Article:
Updated January 14, 2021 - 9:23 am
WASHINGTON — Wednesday was a low point in American history.
The House voted 232-197 to impeach President Donald Trump on charges he incited an insurrection last week, prompting a violent mob to storm the U.S. Capitol and occupy and vandalize a symbol of American democracy. Five people died in the attack.
It was the second time the Democrat-majority House voted to impeach Trump, who becomes the only president to have suffered the sanction twice. The House impeached Trump in 2019 without a single Republican vote on charges of obstruction of Congress and abuse of office.
The charges in 2019 stemmed from Trump’s dealings with the president of Ukraine, whom Trump urged to investigate Joe Biden, and came after a lengthy investigation and testimony from multiple government officials. The Republican-controlled Senate did not convict Trump.
This time, 10 House Republicans joined Democrats in voting to impeach.
“He must go,” said House Speaker Nancy Pelosi, D-Calif., “He is a clear and present danger to the nation that we all love.”
Lawmakers spent the day in debate over the historical consequences of seeking to remove a president whom Pelosi has called “unhinged.”
When the vote was finally announced, no one clapped. No one cheered. It was a somber moment.
President-elect Biden, in a statement released Wednesday evening, laid the blame for the Capitol mayhem at Trump’s feet.
“This criminal attack was planned and coordinated. It was carried out by political extremists and domestic terrorists, who were incited to this violence by President Trump,” his statement said. “It was an armed insurrection against the United States of America. And those responsible must be held accountable.”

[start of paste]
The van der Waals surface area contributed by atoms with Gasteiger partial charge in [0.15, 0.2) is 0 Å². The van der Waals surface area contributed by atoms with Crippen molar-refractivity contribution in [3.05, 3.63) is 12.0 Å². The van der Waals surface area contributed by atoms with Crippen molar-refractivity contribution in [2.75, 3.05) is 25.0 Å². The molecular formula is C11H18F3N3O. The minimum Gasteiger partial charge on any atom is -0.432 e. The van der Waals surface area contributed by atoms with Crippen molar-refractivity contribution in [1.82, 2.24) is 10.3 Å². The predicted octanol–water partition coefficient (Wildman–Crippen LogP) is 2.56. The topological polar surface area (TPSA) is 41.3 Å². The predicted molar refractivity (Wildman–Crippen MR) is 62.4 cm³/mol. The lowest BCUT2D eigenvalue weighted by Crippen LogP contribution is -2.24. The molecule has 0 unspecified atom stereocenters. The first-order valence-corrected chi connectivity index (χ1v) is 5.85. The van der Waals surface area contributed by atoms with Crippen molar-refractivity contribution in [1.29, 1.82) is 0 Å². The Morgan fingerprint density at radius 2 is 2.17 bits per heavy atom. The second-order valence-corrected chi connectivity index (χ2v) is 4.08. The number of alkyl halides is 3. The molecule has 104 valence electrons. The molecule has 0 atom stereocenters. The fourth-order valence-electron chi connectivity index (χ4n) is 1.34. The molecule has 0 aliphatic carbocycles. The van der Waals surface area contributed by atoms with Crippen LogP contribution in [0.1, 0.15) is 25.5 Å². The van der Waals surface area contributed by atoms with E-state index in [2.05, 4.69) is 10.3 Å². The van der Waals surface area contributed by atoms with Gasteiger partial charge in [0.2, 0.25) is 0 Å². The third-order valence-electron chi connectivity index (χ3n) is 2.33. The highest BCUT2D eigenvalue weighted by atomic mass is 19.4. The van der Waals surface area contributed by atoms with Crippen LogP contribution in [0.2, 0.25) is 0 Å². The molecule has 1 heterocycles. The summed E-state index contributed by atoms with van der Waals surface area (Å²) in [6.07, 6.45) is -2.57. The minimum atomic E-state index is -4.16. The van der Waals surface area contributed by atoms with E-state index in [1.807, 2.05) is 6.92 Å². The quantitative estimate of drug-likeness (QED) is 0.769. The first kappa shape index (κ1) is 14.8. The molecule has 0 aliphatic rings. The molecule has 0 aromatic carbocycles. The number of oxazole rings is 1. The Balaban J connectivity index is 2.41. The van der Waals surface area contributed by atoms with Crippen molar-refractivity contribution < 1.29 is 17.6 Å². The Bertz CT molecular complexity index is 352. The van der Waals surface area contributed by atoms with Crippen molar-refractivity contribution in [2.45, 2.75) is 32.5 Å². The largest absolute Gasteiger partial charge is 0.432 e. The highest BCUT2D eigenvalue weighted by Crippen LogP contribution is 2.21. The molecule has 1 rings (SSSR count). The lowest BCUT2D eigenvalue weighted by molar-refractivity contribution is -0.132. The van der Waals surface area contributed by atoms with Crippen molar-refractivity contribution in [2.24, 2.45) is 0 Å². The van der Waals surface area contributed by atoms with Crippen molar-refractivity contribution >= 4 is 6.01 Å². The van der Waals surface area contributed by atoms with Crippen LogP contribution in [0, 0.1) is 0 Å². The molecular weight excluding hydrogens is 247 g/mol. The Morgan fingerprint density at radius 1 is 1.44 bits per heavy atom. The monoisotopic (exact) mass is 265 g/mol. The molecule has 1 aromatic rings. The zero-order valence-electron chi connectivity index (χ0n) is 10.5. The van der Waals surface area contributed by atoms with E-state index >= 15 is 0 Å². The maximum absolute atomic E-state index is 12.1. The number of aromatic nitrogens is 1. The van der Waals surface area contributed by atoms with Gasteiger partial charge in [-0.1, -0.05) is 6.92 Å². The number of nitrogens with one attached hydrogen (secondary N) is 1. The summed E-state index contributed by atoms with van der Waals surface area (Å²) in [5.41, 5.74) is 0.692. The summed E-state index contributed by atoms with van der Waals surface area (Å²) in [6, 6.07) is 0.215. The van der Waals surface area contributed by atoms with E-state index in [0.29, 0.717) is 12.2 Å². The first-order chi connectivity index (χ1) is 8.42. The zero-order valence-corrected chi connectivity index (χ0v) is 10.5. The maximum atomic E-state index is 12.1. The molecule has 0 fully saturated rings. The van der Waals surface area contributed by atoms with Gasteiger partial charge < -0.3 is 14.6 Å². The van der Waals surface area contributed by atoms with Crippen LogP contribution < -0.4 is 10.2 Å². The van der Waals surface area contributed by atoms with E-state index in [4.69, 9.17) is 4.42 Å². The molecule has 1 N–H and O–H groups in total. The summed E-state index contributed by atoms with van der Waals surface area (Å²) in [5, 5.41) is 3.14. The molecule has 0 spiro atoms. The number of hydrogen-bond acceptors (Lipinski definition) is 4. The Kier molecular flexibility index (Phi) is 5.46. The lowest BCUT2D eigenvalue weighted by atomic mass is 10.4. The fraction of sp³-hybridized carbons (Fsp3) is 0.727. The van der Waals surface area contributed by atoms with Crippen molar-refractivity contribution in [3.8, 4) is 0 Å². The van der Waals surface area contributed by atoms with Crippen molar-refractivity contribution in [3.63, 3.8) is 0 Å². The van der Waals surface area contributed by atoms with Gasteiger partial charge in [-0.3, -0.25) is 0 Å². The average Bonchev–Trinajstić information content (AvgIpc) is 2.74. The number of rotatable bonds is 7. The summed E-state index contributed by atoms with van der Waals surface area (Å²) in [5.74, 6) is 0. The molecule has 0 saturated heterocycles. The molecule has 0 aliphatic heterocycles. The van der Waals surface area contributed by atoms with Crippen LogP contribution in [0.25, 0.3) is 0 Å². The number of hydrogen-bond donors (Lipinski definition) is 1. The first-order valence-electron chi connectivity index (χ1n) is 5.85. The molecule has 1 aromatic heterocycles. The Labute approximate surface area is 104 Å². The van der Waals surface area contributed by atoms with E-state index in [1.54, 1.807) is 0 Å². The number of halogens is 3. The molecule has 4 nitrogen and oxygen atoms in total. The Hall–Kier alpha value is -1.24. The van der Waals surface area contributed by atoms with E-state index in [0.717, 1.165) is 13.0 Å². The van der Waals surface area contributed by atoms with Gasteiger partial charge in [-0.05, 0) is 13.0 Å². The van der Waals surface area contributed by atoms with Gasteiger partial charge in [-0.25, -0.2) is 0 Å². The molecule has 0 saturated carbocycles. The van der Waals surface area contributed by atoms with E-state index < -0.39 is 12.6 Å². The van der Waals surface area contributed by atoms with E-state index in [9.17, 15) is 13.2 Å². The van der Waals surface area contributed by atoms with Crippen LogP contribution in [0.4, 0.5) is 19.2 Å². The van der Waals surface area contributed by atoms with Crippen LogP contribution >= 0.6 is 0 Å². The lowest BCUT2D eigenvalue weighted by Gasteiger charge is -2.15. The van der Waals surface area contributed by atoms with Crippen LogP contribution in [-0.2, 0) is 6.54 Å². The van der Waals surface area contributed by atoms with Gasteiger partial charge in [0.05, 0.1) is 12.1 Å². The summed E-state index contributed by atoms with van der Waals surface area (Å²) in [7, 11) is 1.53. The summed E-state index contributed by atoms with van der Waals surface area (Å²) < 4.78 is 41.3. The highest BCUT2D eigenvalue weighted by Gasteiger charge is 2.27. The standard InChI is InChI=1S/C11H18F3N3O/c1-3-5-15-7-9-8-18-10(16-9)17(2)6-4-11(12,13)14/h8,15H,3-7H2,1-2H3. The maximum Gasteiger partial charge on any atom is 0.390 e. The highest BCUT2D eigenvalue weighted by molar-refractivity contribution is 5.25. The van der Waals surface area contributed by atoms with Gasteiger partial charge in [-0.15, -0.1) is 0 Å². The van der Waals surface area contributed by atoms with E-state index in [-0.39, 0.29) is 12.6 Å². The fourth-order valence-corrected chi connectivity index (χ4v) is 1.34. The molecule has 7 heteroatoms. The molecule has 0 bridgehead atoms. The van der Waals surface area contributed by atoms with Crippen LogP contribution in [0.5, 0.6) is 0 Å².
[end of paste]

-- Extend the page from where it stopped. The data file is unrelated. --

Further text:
But Biden added that the impeachment trial is but one of the Senate’s priorities.
“This nation also remains in the grip of a deadly virus and a reeling economy. I hope that the Senate leadership will find a way to deal with their Constitutional responsibilities on impeachment while also working on the other urgent business of this nation,” he wrote.
Nevada delegation divided
All of the Democrats in Nevada’s House delegation — Dina Titus, Susie Lee and Steven Horsford — voted to impeach the president.
“Any time you do something this historic, or this dramatic you feel a sense of gravity or regret that the country has come to that,” Titus said in an interview with the Review-Journal.
But she said the founding fathers wrote the Constitution with checks and balances for a reason.
“They feared tyranny and wanted to be sure to protect our democracy, our republic, and that’s what you’re seeing in action right now on the floor of the House,” said Titus, a former professor of American government at UNLV.
One of the first supporters of an impeachment resolution, Horsford said the impeachment is not just about holding Trump accountable. He maintained Republicans who voted against certifying the Electoral College vote on Jan. 6 participated too.
“That is why I am calling for a full investigation, a congressional investigation, so that we hold every single person accountable,” Horsford told the Review-Journal.
Nevada’s House Republican, Rep. Mark Amodei, whose congressional district includes Reno, Carson City and Elko, was the no vote in the delegation.
“Joe Biden will be inaugurated next Wednesday,” Amodei said in a statement.